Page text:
German Chancellor Angela Merkel has warned that populists who argue the coronavirus is harmless are dangerous and irresponsible.
⊂ COUNTRIES ⊃
Merkel defends lockdown in Germany: German Chancellor Angela Merkel has defended the government’s decision to impose a limited lockdown. In a speech in parliament that was regularly interrupted by shouts from several German lawmakers, Merkel said the current rate of infection poses a massive threat to the country’s health system. “Such a dynamic would overwhelm our intensive care units within a few weeks,” she said. Acting only after hospital beds are full would be too late. “The winter will be difficult. Four long difficult months, but it will end,” she said. Merkel added that she understood frustration over the pandemic and the new restrictions, but she urged lawmakers and the public to do their part to slow the spread. Under new restrictions going into effect Monday, German restaurants, bars, sports and cultural venues will be shut for four weeks. Gatherings are limited to 10 people from a maximum of two households and all non-essential journeys will be discouraged.
Austria prepares tighter restrictions: Austria will announce tighter restrictions to slow the spread of the coronavirus on Saturday, Chancellor Sebastian Kurz said, as the daily tally of new cases surged past 4,000 to a new record on Thursday. In the legal dispute over the Covid crisis management in the Austrian ski resort of Ischgl, the government has denied any culpable action by the authorities. In an official statement, the State Financial Procurator also questioned that the person concerned had been infected with Covid-19 in Ischgl. Meanwhile, in France, children aged six and over will have to wear face masks in the classroom to keep schools open. Working from home will be mandatory all the week in France except when it is technically impossible, Labour Minister Elisabeth Borne said on Thursday. Spain’s parliament has endorsed an extension of the state of emergency declared by the government until 9 May. Luxembourg’s residents will have to stay home between 11 pm and 6 am as of this Friday.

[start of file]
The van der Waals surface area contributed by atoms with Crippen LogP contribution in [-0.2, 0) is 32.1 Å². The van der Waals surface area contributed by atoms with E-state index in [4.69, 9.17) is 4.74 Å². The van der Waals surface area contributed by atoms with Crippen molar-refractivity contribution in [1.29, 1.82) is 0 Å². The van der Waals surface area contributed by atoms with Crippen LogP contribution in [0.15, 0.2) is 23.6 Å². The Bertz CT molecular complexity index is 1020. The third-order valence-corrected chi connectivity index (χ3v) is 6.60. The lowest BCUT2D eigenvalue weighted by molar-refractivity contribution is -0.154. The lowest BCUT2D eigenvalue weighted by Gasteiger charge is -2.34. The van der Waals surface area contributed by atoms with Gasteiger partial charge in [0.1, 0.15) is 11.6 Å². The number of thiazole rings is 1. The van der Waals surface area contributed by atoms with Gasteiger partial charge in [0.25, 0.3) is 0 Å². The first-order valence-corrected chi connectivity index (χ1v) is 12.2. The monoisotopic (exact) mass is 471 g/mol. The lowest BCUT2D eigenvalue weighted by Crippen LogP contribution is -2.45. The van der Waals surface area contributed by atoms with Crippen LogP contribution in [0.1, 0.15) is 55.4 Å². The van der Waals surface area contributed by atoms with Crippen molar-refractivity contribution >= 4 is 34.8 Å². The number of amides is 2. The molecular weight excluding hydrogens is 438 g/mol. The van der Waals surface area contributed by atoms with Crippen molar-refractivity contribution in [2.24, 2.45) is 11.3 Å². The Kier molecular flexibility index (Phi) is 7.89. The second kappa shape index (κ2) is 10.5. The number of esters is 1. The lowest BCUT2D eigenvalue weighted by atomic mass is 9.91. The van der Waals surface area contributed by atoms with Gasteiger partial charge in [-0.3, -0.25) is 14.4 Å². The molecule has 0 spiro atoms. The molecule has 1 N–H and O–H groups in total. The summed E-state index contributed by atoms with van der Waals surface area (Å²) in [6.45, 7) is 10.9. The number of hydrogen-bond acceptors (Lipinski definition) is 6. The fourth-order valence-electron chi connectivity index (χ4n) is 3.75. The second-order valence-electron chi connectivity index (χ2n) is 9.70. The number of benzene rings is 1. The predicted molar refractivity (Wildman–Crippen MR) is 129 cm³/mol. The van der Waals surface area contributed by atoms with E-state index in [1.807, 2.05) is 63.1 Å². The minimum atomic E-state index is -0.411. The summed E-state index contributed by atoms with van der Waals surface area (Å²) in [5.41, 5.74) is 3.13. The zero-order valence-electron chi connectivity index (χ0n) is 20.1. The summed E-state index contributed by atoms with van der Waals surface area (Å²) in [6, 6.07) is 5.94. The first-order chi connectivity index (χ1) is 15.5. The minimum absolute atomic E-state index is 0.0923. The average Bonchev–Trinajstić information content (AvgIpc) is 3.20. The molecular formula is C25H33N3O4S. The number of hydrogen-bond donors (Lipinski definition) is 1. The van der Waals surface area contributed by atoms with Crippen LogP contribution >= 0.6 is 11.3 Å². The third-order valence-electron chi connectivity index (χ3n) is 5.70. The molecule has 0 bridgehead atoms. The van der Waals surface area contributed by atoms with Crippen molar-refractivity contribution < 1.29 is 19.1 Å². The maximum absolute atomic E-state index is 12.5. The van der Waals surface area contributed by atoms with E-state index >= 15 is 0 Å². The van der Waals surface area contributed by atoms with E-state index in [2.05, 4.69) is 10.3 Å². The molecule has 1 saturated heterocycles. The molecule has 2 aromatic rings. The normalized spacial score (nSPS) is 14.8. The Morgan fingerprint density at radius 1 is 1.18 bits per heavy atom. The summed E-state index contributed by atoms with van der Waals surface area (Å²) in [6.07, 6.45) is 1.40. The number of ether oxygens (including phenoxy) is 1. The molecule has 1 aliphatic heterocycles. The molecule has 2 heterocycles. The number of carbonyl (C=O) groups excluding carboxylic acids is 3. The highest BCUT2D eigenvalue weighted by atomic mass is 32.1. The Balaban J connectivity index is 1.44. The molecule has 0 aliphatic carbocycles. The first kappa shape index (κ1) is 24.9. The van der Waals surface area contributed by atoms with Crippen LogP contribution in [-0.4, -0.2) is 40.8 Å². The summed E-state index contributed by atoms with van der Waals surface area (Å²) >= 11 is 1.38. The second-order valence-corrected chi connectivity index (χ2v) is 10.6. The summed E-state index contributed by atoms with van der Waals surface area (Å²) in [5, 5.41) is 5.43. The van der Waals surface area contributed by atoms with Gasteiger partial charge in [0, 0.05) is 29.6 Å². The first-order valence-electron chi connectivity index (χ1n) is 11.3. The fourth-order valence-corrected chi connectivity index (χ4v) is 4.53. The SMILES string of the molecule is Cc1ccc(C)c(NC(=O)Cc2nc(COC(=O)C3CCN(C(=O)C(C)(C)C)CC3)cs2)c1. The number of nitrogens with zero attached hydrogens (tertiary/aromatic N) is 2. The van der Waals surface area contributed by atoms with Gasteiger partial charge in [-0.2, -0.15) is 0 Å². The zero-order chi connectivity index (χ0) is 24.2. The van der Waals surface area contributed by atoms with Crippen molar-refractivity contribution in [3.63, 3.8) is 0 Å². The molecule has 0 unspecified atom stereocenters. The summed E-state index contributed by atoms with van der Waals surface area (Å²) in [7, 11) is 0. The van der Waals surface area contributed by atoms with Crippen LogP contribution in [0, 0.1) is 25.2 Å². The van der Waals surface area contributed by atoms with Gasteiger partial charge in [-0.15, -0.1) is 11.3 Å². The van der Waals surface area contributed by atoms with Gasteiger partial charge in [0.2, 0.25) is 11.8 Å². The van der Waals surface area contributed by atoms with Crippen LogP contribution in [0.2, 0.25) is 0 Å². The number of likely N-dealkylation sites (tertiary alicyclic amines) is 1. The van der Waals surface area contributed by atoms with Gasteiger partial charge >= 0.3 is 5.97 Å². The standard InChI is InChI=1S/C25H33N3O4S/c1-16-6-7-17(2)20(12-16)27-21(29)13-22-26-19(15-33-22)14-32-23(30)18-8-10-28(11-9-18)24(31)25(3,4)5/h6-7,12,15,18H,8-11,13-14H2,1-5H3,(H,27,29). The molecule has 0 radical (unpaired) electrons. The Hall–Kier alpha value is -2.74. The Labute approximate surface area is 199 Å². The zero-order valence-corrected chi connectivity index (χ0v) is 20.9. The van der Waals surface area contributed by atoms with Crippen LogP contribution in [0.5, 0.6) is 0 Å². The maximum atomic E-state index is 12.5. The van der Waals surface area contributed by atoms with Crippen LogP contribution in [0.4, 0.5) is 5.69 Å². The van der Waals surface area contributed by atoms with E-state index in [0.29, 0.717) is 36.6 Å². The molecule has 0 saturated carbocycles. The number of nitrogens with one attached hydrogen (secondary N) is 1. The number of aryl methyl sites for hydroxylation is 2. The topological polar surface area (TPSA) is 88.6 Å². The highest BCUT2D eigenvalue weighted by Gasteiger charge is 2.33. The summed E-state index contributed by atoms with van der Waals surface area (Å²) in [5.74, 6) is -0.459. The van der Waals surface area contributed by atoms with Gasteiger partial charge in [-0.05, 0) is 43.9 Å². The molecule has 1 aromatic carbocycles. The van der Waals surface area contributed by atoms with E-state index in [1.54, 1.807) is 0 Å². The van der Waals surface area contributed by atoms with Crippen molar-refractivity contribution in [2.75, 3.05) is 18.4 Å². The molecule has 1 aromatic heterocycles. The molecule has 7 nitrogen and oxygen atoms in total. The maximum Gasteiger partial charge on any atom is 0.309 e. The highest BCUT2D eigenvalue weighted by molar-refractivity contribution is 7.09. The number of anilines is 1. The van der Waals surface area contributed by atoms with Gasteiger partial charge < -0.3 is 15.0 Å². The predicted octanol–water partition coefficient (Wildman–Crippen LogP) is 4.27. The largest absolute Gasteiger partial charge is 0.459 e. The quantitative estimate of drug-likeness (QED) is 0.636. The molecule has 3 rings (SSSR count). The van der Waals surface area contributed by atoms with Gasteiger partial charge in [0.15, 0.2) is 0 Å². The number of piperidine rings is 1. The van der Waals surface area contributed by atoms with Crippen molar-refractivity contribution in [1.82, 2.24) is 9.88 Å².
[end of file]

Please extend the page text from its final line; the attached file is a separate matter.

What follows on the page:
reuters.com, zeit.de (Austria); theguardian.com, reuters.com (France); orf.at (Spain); luxtimes.lu (Luxembourg)
Polish prime minister calls for stop to abortion protests: Poland’s Prime Minister Mateusz Morawiecki appealed Thursday for a stop, amid a huge spike in the country’s coronavirus infections, to a week of protests against a high court ruling that tightens already strict abortion laws. Morawiecki said the dispute should be resolved through dialogue, instead of through repeated mass street gatherings that are banned under pandemic restrictions. Large crowds have protested daily over the past week after a top court ruled that abortion of fetuses with congenital defects is unconstitutional.
New Czech health minister named amid spiraling coronavirus crisis: Czech President Milos Zeman on Thursday appointed Jan Blatny as the country’s health minister to succeed Roman Prymula, who was forced to resign after being photographed violating his own lockdown restrictions. Blatny, who was hand-picked by Prime Minister Andrej Babis, is a respected pediatric hematologist, specialising in the treatment of children with blood clotting disorders. He heads the department of pediatric hematology at Brno University Hospital.
Ukraine: President Zelenskiy slams corruption ruling dw.com
Germany: Coronavirus lockdown opponents claimed responsibility for Berlin explosion politico.eu
Sweden: Another daily Covid-19 case record as hospitals feel strain reuters.com
⊂ POLITJOBS ⊃
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⊂ MALFUNCTION ⊃
Wisconsin Republican Party says hackers stole $2.3 million: Hackers have stolen $2.3 million from the Wisconsin Republican Party’s account that was being used to help reelect US President Donald Trump in the key battleground state, the party’s chairman said on Thursday. The hackers had manipulated invoices from four vendors who were being paid to send out direct mail for Trump’s re-election efforts and to provide pro-Trump material such as hats that could be handed out to supporters. Invoices and other documents were altered so when the party paid them, the money went to the hackers instead of the vendors.